Internet Shakespeare Editions

Author: William Shakespeare
Not Peer Reviewed

Coriolanus (Folio 1, 1623)


The Tragedie of Coriolanus.
13
Their needlesse Vouches: Custome calls me too't.
What Custome wills in all things, should we doo't?
1510The Dust on antique Time would lye vnswept,
And mountainous Error be too highly heapt,
For Truth to o're-peere. Rather then foole it so,
Let the high Office and the Honor go
To one that would doe thus. I am halfe through,
1515The one part suffered, the other will I doe.
Enter three Citizens more.
Here come moe Voyces.
Your Voyces? for your Voyces I haue fought,
Watcht for your Voyces: for your Voyces, beare
1520Of Wounds, two dozen odde: Battailes thrice six
I haue seene, and heard of: for your Voyces,
Haue done many things, some lesse, some more:
Your Voyces? Indeed I would be Consull.
1. Cit. Hee ha's done Nobly, and cannot goe without
1525any honest mans Voyce.
2. Cit. Therefore let him be Consull: the Gods giue him
ioy, and make him good friend to the People.
All. Amen, Amen. God saue thee, Noble Consull.
Corio. Worthy Voyces.

1530
Enter Menenius, with Brutus and Scicinius.

Mene. You haue stood your Limitation:
And the Tribunes endue you with the Peoples Voyce,
Remaines, that in th' Officiall Markes inuested,
You anon doe meet the Senate.
1535Corio. Is this done?
Scicin. The Custome of Request you haue discharg'd:
The People doe admit you, and are summon'd
To meet anon, vpon your approbation.
Corio. Where? at the Senate-house?
1540Scicin. There, Coriolanus.
Corio. May I change these Garments?
Scicin. You may, Sir.
Cori. That Ile straight do: and knowing my selfe again,
Repayre to th'Senate-
1545house.
Mene. Ile keepe you company. Will you along?
Brut. We stay here for the People.
Scicin. Fare you well.
Exeunt Coriol. and Mene.
He ha's it now: and by his Lookes, me thinkes,
'Tis warme at's heart.
1550Brut. With a prowd heart he wore his humble Weeds:
Will you dismisse the People?
Enter the Plebeians.
Scici. How now, my Masters, haue you chose this man?
1. Cit. He ha's our Voyces, Sir.
1555Brut. We pray the Gods, he may deserue your loues.
2. Cit. Amen, Sir: to my poore vnworthy notice,
He mock'd vs, when he begg'd our Voyces.
3. Cit. Certainely, he flowted vs downe-right.
1. Cit. No, 'tis his kind of speech, he did not mock vs.
15602. Cit. Not one amongst vs, saue your selfe, but sayes
He vs'd vs scornefully: he should haue shew'd vs
His Marks of Merit, Wounds receiu'd for's Countrey.
Scicin. Why so he did, I am sure.
All. No, no: no man saw 'em.
15653. Cit. Hee said hee had Wounds,
Which he could shew in priuate:
And with his Hat, thus wauing it in scorne,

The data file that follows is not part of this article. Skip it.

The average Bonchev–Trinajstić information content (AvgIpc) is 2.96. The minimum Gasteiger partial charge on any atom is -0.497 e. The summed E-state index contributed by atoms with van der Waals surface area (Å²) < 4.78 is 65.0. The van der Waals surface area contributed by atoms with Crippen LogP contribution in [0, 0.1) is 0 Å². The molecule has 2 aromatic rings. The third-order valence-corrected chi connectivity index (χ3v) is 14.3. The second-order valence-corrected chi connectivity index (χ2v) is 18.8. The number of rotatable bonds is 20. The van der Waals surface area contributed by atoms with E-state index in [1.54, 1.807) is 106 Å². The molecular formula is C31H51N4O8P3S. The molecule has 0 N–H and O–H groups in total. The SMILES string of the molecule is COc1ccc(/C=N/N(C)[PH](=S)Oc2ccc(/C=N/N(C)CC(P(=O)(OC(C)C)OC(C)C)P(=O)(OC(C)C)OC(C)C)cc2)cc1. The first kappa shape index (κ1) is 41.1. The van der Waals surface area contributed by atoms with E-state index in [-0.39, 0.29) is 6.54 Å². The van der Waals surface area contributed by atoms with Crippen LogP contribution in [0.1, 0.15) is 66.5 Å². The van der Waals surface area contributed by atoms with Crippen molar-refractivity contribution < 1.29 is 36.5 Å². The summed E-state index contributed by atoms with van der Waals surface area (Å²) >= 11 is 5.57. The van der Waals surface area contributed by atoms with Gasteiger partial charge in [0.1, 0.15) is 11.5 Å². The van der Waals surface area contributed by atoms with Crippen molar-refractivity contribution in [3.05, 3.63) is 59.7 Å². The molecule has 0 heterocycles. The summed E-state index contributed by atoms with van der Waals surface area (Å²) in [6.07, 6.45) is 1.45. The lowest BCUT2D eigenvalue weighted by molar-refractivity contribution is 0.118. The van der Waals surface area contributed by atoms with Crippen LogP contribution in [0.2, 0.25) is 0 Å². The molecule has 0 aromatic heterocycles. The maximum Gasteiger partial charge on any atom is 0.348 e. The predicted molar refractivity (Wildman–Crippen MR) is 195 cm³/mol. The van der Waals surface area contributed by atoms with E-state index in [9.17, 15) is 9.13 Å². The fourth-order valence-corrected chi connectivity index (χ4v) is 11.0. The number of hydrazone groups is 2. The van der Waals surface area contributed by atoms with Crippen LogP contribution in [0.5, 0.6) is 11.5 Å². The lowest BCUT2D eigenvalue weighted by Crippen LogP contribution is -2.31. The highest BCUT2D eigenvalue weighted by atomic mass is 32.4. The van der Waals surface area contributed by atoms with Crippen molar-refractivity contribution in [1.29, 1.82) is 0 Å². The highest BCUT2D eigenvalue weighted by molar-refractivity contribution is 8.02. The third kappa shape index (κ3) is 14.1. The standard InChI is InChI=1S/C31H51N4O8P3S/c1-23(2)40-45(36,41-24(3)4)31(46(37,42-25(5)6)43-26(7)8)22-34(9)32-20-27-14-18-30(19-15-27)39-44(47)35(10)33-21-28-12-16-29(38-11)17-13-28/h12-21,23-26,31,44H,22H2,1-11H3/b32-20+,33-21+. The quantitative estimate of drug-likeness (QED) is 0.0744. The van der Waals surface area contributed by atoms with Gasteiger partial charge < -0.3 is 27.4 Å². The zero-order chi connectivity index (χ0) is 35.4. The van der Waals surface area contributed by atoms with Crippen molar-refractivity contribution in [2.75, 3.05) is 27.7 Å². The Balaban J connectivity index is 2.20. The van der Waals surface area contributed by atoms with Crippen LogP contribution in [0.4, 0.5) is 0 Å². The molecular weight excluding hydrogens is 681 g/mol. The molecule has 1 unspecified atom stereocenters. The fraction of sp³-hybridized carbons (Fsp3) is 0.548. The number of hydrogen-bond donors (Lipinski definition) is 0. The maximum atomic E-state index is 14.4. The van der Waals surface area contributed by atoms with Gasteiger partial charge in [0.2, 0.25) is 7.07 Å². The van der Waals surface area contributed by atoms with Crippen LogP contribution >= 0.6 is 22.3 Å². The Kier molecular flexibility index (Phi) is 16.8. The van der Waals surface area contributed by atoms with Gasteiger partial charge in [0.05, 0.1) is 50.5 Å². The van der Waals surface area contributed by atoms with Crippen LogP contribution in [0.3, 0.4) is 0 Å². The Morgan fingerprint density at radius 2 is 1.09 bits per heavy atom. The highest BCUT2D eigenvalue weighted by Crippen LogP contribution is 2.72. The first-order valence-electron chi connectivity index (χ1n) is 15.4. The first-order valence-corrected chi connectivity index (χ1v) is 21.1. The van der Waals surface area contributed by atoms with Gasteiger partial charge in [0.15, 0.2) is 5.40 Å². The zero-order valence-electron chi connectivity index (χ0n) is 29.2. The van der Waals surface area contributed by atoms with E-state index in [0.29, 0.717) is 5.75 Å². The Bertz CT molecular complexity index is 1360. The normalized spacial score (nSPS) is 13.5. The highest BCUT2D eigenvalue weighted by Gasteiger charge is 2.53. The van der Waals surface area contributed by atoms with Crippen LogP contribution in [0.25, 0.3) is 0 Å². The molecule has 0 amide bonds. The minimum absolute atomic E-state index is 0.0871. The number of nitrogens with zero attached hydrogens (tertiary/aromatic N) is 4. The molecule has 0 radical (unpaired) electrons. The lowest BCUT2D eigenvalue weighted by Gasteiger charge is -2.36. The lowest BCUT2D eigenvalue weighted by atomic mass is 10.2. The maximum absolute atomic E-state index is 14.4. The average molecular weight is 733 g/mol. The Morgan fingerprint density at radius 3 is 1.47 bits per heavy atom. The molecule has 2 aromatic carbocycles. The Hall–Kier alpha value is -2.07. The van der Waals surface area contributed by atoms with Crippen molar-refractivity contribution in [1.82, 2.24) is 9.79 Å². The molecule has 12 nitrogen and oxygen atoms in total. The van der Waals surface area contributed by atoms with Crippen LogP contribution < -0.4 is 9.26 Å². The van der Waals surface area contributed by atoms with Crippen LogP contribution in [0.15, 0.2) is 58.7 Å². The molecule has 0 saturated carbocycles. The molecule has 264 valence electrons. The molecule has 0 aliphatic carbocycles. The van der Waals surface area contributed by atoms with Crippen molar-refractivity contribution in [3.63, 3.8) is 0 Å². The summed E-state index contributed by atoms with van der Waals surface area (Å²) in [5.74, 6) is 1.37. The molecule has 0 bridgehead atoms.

I would be Consull, sayes he: aged Custome,
But by your Voyces, will not so permit me.
1570Your Voyces therefore: when we graunted that,
Here was, I thanke you for your Voyces, thanke you
Your most sweet Voyces: now you haue left your Voyces,
I haue no further with you. Was not this mockerie?
Scicin. Why eyther were you ignorant to see't?
1575Or seeing it, of such Childish friendlinesse,
To yeeld your Voyces?
Brut. Could you not haue told him,
As you were lesson'd: When he had no Power,
But was a pettie seruant to the State,
1580He was your Enemie, euer spake against
Your Liberties, and the Charters that you beare
I'th' Body of the Weale: and now arriuing
A place of Potencie, and sway o'th' State,
If he should still malignantly remaine
1585Fast Foe to th'Plebeij, your Voyces might
Be Curses to your selues. You should haue said,
That as his worthy deeds did clayme no lesse
Then what he stood for: so his gracious nature
Would thinke vpon you, for your Voyces,
1590And translate his Mallice towards you, into Loue,
Standing your friendly Lord.
Scicin. Thus to haue said,
As you were fore-aduis'd, had toucht his Spirit,
And try'd his Inclination: from him pluckt
1595Eyther his gracious Promise, which you might
As cause had call'd you vp, haue held him to;
Or else it would haue gall'd his surly nature,
Which easily endures not Article,
Tying him to ought, so putting him to Rage,
1600You should haue ta'ne th' aduantage of his Choller,
And pass'd him vnelected.
Brut. Did you perceiue,
He did sollicite you in free Contempt,
When he did need your Loues: and doe you thinke,
1605That his Contempt shall not be brusing to you,
When he hath power to crush? Why, had your Bodyes
No Heart among you? Or had you Tongues, to cry
Against the Rectorship of Iudgement?
Scicin. Haue you, ere now, deny'd the asker:
1610And now againe, of him that did not aske, but mock,
Bestow your su'd-for Tongues?
3. Cit. Hee's not confirm'd, we may deny him yet.
2. Cit. And will deny him:
Ile haue fiue hundred Voyces of that sound.
16151. Cit. I twice fiue hundred, & their friends, to piece 'em.
Brut. Get you hence instantly, and tell those friends,
They haue chose a Consull, that will from them take
Their Liberties, make them of no more Voyce
Then Dogges, that are as often beat for barking,
1620As therefore kept to doe so.
Scici. Let them assemble: and on a safer Iudgement,
All reuoke your ignorant election: Enforce his Pride,
And his old Hate vnto you: besides, forget not
With what Contempt he wore the humble Weed,
1625How in his Suit he scorn'd you: but your Loues,
Thinking vpon his Seruices, tooke from you
Th' apprehension of his present portance,
Which most gibingly, vngrauely, he did fashion
After the inueterate Hate he beares you.
1630Brut. Lay a fault on vs, your Tribunes,
That we labour'd (no impediment betweene)
But that you must cast your Election on him.
Scici. Say you chose him, more after our commandment,
Then as guided by your owne true affections, and that
1635Your Minds pre-occupy'd with what you rather must do,
Then what you should, made you against the graine
To Voyce him Consull. Lay the fault on vs.
bb
Brut. I,